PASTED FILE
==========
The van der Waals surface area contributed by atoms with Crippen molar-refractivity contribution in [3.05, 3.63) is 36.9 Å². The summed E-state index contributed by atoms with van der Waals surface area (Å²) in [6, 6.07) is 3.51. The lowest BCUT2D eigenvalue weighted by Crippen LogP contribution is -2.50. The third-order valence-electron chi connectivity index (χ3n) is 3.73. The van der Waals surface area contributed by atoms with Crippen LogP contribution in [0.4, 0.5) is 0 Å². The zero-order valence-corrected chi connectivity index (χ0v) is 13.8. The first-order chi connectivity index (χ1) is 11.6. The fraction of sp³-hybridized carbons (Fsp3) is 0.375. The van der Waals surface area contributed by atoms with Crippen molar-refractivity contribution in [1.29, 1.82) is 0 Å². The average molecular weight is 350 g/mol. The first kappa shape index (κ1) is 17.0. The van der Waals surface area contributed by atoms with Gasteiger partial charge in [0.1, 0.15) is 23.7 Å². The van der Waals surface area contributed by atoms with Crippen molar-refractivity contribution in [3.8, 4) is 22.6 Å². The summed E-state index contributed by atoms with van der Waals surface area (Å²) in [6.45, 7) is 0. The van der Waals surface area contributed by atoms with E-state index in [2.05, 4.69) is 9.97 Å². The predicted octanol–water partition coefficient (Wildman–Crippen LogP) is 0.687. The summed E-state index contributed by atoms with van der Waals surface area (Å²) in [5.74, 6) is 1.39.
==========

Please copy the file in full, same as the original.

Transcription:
The van der Waals surface area contributed by atoms with Crippen molar-refractivity contribution in [3.05, 3.63) is 36.9 Å². The summed E-state index contributed by atoms with van der Waals surface area (Å²) in [6, 6.07) is 3.51. The lowest BCUT2D eigenvalue weighted by Crippen LogP contribution is -2.50. The third-order valence-electron chi connectivity index (χ3n) is 3.73. The van der Waals surface area contributed by atoms with Crippen LogP contribution in [0.4, 0.5) is 0 Å². The zero-order valence-corrected chi connectivity index (χ0v) is 13.8. The first-order chi connectivity index (χ1) is 11.6. The fraction of sp³-hybridized carbons (Fsp3) is 0.375. The van der Waals surface area contributed by atoms with Crippen molar-refractivity contribution in [1.29, 1.82) is 0 Å². The average molecular weight is 350 g/mol. The first kappa shape index (κ1) is 17.0. The van der Waals surface area contributed by atoms with Gasteiger partial charge in [0.1, 0.15) is 23.7 Å². The van der Waals surface area contributed by atoms with Crippen molar-refractivity contribution in [3.8, 4) is 22.6 Å². The summed E-state index contributed by atoms with van der Waals surface area (Å²) in [6.45, 7) is 0. The van der Waals surface area contributed by atoms with E-state index in [2.05, 4.69) is 9.97 Å². The predicted octanol–water partition coefficient (Wildman–Crippen LogP) is 0.687. The summed E-state index contributed by atoms with van der Waals surface area (Å²) in [5.74, 6) is 1.39.